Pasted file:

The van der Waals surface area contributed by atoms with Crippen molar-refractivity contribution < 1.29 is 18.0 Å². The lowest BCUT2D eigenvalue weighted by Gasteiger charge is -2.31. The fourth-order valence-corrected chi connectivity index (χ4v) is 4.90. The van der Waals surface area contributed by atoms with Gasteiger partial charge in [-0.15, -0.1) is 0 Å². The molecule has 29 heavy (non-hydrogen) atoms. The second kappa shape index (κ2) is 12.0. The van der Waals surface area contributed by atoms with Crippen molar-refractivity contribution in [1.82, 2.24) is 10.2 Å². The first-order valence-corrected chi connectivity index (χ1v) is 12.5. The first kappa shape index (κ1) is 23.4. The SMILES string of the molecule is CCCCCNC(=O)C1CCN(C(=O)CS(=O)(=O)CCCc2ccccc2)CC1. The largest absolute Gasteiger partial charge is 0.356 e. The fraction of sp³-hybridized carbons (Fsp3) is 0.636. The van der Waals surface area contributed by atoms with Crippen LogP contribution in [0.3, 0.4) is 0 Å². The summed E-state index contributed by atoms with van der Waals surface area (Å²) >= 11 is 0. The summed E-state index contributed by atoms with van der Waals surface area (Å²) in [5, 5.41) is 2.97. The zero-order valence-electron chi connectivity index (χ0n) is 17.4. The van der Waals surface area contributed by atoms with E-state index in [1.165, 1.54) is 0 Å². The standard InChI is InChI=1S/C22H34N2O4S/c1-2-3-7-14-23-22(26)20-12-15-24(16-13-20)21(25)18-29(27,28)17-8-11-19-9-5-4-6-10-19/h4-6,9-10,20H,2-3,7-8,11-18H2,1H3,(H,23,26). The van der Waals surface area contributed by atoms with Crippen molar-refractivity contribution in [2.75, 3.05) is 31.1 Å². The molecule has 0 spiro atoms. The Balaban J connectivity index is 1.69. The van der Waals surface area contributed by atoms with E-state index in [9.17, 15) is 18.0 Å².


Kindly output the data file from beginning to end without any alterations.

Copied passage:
The van der Waals surface area contributed by atoms with Crippen molar-refractivity contribution < 1.29 is 18.0 Å². The lowest BCUT2D eigenvalue weighted by Gasteiger charge is -2.31. The fourth-order valence-corrected chi connectivity index (χ4v) is 4.90. The van der Waals surface area contributed by atoms with Gasteiger partial charge in [-0.15, -0.1) is 0 Å². The molecule has 29 heavy (non-hydrogen) atoms. The second kappa shape index (κ2) is 12.0. The van der Waals surface area contributed by atoms with Crippen molar-refractivity contribution in [1.82, 2.24) is 10.2 Å². The first-order valence-corrected chi connectivity index (χ1v) is 12.5. The first kappa shape index (κ1) is 23.4. The SMILES string of the molecule is CCCCCNC(=O)C1CCN(C(=O)CS(=O)(=O)CCCc2ccccc2)CC1. The largest absolute Gasteiger partial charge is 0.356 e. The fraction of sp³-hybridized carbons (Fsp3) is 0.636. The van der Waals surface area contributed by atoms with Crippen LogP contribution in [0.3, 0.4) is 0 Å². The summed E-state index contributed by atoms with van der Waals surface area (Å²) >= 11 is 0. The summed E-state index contributed by atoms with van der Waals surface area (Å²) in [5, 5.41) is 2.97. The zero-order valence-electron chi connectivity index (χ0n) is 17.4. The van der Waals surface area contributed by atoms with E-state index in [1.165, 1.54) is 0 Å². The standard InChI is InChI=1S/C22H34N2O4S/c1-2-3-7-14-23-22(26)20-12-15-24(16-13-20)21(25)18-29(27,28)17-8-11-19-9-5-4-6-10-19/h4-6,9-10,20H,2-3,7-8,11-18H2,1H3,(H,23,26). The van der Waals surface area contributed by atoms with Crippen molar-refractivity contribution in [2.75, 3.05) is 31.1 Å². The molecule has 0 spiro atoms. The Balaban J connectivity index is 1.69. The van der Waals surface area contributed by atoms with E-state index in [9.17, 15) is 18.0 Å².